To annualize "Monthly" returns, we can do the following:
Hence, the Standard Deviation of annual returns (meaning
12month returns)
so y'all just multiply the Standard Deviation of monthly returns by the square root of 12 in order to estimate the Standard Deviation of annual returns.
If we wanted the SD of
annual returns and observed these annual returns over
a 36 month period, we recognize that there would only be
three returns to consider (in this 3year period)! So we can take the SD value for
monthly returns (there's 36 of them!) and multiply by SQRT(12) = 3.46 (roughly)
to
>That's assuming you believe in this SquareRootofTime stuff.
>I haven't the foggiest idea what you just said.
>12.78, actually.
>Didn't you just say the Standard Deviation increases?
>No!
Okay, if the risk (in the investment guru sense, meaning Standard Deviation) goes UP when the time period increases, what about the risk (in the dictionary sense)?
We want to investigate the possibility of suffering harm or loss, so here's what we'll do (for investing in the S&P 500, for example): We look at all 1month intervals between Jan 1, 1970 and Jan 1, 2000 (that's thirty years and 360 such 1month intervals) and count the number of times we would have LOST money. Then we look at all 6month intervals, then 12month intervals, ... then 120 monthintervals. (The last is 10 years, right? And there's 240 120month intervals between Jan 1/70 and Jan 1/00.) For each we plot the percentage of intervals when we would have lost money (i.e. the gain over the given Nmonth period was less than 1). (That's our suffering harm or loss.)
Of course, in addition to the risk of loss, we should consider the degree of risk ... maybe like so:
Fig. 10 The percentage of times that we would have incurred a Loss of P% (Jan 1,1970 to Jan 1, 2000) For example, in all the 3year intervals (between Jan/70 and Jan/00), 4% of them would have suffered a loss of at least 20%.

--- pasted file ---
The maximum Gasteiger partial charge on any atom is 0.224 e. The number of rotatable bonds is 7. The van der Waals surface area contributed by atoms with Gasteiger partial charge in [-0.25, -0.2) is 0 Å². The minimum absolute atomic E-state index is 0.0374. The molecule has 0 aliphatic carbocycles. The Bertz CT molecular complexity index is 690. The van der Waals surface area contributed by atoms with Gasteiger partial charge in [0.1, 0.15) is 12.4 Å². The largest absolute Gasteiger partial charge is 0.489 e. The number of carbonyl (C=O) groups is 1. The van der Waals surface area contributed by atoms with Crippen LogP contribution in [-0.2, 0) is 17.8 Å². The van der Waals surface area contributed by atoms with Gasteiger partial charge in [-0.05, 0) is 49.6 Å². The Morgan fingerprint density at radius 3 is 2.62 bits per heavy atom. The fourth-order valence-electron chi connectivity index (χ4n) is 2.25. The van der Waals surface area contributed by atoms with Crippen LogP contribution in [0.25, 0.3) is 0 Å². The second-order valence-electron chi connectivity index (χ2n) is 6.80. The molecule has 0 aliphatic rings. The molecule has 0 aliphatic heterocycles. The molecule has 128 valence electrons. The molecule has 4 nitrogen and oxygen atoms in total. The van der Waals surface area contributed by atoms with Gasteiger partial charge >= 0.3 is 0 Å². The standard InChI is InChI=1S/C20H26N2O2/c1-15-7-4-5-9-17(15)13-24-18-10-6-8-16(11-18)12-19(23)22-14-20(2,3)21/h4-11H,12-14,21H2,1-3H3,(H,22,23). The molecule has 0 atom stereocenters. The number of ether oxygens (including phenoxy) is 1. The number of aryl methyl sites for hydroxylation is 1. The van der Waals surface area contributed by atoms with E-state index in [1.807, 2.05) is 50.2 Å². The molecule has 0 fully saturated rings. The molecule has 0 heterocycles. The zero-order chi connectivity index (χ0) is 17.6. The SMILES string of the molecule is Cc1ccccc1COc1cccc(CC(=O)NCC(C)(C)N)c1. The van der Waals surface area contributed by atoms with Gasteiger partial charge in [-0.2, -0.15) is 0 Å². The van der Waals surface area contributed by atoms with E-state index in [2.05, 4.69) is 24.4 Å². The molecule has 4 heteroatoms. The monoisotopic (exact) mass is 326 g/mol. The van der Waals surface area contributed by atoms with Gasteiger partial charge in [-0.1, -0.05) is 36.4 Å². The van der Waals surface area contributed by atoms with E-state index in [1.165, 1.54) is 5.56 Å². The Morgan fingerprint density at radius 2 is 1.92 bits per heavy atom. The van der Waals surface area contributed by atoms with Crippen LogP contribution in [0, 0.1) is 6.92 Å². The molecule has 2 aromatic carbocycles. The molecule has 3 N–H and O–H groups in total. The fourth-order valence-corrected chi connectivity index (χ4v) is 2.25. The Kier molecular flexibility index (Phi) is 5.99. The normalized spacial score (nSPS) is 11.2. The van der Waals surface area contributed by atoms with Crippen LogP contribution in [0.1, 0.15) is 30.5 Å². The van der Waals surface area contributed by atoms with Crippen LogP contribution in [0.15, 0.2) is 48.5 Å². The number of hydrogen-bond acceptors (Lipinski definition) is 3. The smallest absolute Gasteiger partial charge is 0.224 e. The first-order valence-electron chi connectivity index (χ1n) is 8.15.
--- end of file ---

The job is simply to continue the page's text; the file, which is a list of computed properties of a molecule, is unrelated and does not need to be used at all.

Fig. 18 There were 64 10year periods in Oct/84  Jan/00. None suffered a loss of 5% or more. Uh ... one more thing. The set of monthly gains for, say the S&P 500, may be rearranged and the rearranged set will have identical Distribution, Mean and Standard Deviation. For example, if we were to rearrange the gains so they occur from Minimum to Maximum (over the past thirty years) the S&P would look quite different (though it'd end up at the same place). If the ordering were from Maximum to Minimum ... well, a picture is worth a $1000 words:
Fig. 19 The best of times, the worst of times ...
And if we invest in the S&P 500, but make monthly withdrawals? What'd our portfolio look like
in each reordered case?
In all fairness, investment gurus equate risk with "uncertainty" so, when the spread of monthly gains increases, there is greater uncertainty so it's reasonable to say there is greater risk. Or is it? If I invested in a stock that decreased by a fixed amount each month^{*}, there would be no uncertainty (SD = 0) and ... uh, no risk ... even tho' I lose every single month! No risk, eh? Strange world, this world of investing. They've got a language of their own.